He brought down John Carlson and Karl Alzner. He also brought down Brooks Laich and Jay Beagle, but was better away from them. He worked relatively well with Marcus Johansson and Evgeny Kuznetsov.
But the main talk is Brouwer playing on the top lines with the Flames’ young, budding stars. Questioning how well that’s going to turn out doesn’t have to be a hypothetical, because he lived it with Alex Ovechkin and Nicklas Backstrom, two of the best forwards in the entire game.
And he brought them both down. Both superstar, high-scoring forwards fared better when Brouwer wasn’t on their line.
Let’s take an in-depth look at his 2014-15 season:
This is more flattering than his 2015-16 season. His production is still at bottom six levels, but Brouwer saw a massive boost in his shot suppression. It wasn’t that high throughout his tenure in Washington. It did steadily increase as he progressed, though – so it might be something to look forward to in Calgary.
Was this the best use of Calgary’s money?
The Flames are up tight against the cap; more so after today. Presumably until Sean Monahan and Johnny Gaudreau sign their extensions, Brouwer is now the highest paid Flames forward with a $4.5 million cap hit for the next four seasons.
He’s a big, veteran right winger. That alone is a fit. It does give him a leg up over, say, Joe Colborne, who signed a two-year deal with the Colorado Avalanche for a $2.5 million annual average value. Colborne was big, and he could play right wing, but he doesn’t have quite the veteran expertise Brouwer does, and he was a left shot, compared to Brouwer’s right.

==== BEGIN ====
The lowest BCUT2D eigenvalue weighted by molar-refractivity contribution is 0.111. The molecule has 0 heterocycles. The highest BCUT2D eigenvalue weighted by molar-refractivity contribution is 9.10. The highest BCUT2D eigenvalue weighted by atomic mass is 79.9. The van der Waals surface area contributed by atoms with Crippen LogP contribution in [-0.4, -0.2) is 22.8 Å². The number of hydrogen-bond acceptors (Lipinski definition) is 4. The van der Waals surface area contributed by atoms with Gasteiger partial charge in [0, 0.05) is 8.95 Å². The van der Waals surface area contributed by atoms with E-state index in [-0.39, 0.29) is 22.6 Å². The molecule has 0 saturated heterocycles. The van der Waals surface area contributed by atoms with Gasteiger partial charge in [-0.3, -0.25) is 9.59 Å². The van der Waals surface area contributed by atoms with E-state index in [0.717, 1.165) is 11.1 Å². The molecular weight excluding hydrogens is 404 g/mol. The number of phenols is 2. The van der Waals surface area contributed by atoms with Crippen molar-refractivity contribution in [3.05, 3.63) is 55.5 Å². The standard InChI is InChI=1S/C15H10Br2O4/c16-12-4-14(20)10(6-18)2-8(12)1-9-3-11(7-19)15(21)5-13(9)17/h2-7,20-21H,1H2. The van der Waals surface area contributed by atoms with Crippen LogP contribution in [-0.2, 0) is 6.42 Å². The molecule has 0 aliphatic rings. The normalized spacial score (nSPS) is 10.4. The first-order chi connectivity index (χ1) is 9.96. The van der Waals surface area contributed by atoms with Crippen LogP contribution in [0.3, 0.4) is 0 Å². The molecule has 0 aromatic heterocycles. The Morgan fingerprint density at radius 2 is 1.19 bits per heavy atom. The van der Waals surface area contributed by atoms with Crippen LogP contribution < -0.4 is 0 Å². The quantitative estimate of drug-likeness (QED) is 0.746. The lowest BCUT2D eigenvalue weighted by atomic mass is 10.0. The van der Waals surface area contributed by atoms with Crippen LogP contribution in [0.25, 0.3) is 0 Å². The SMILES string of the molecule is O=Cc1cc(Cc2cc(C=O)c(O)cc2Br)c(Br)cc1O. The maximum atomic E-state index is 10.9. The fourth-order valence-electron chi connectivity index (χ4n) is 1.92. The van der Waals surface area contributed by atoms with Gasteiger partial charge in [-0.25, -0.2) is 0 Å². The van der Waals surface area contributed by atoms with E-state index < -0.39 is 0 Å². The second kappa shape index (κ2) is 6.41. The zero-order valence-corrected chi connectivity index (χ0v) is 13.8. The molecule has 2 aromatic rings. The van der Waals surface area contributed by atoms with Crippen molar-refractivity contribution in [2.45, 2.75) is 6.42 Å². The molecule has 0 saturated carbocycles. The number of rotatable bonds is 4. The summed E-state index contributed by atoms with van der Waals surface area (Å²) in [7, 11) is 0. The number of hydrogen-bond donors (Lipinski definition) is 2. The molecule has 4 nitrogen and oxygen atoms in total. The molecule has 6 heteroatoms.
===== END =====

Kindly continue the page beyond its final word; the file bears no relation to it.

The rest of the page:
Colborne is also five years younger, signed for two years fewer, and at $2 million cheaper per year. Hell, say what you will about when most of Colborne’s points came, or the Backlund Bump – his career high is higher than Brouwer’s.
Colborne is significantly better in almost every single stat. The shot generation is on par, but that’s about it.
If the Flames were going to spend this money no matter what, they probably would have been better off just giving Colborne what he was asking for.
What this means
Signing Brouwer indicates the Flames want to win now. This isn’t a move a team makes when they’re still rebuilding; Brouwer’s reputation as a player with size who’s gone deep into the playoffs multiple times doesn’t allow for that.
The only problem is, are the Flames actually going to be a better team with Brouwer? He fills a positional need, but does he fill it particularly well? Not only that, but he’s getting older, and he’s not going to get any cheaper.
It’s easy to say that you have to pay to get players on July 1; in that case, maybe just… don’t go out on July 1? It’s easy to say Brouwer’s deal is maybe a year too long; it was just as easy to say that about Mason Raymond. It’s still just as easy to say that about Matt Stajan, Brandon Bollig, Dennis Wideman, Ladislav Smid, Deryk Engelland. These things add up. Just because the Flames only have five players committed to Brouwer’s final season doesn’t mean they won’t add up.
And it’s $4.5 million. With Monahan and Gaudreau still to re-sign. With the defence likely needing some bolstering. With three more forwards to bring in to create a full lineup. It isn’t just going to be tight; there’s going to have to be a trade, at this rate.
My initial impression of this signing was “hm.” Now that I’ve spent a bit more time looking into it, I really, really don’t like it.
We’ll see what happens when Brouwer hits the ice. But the fact he couldn’t make it work with Ovechkin and Backstrom is a massive red flag for me – and at $4.5 million, it’s not a good one to have sitting on your cap for the next four seasons.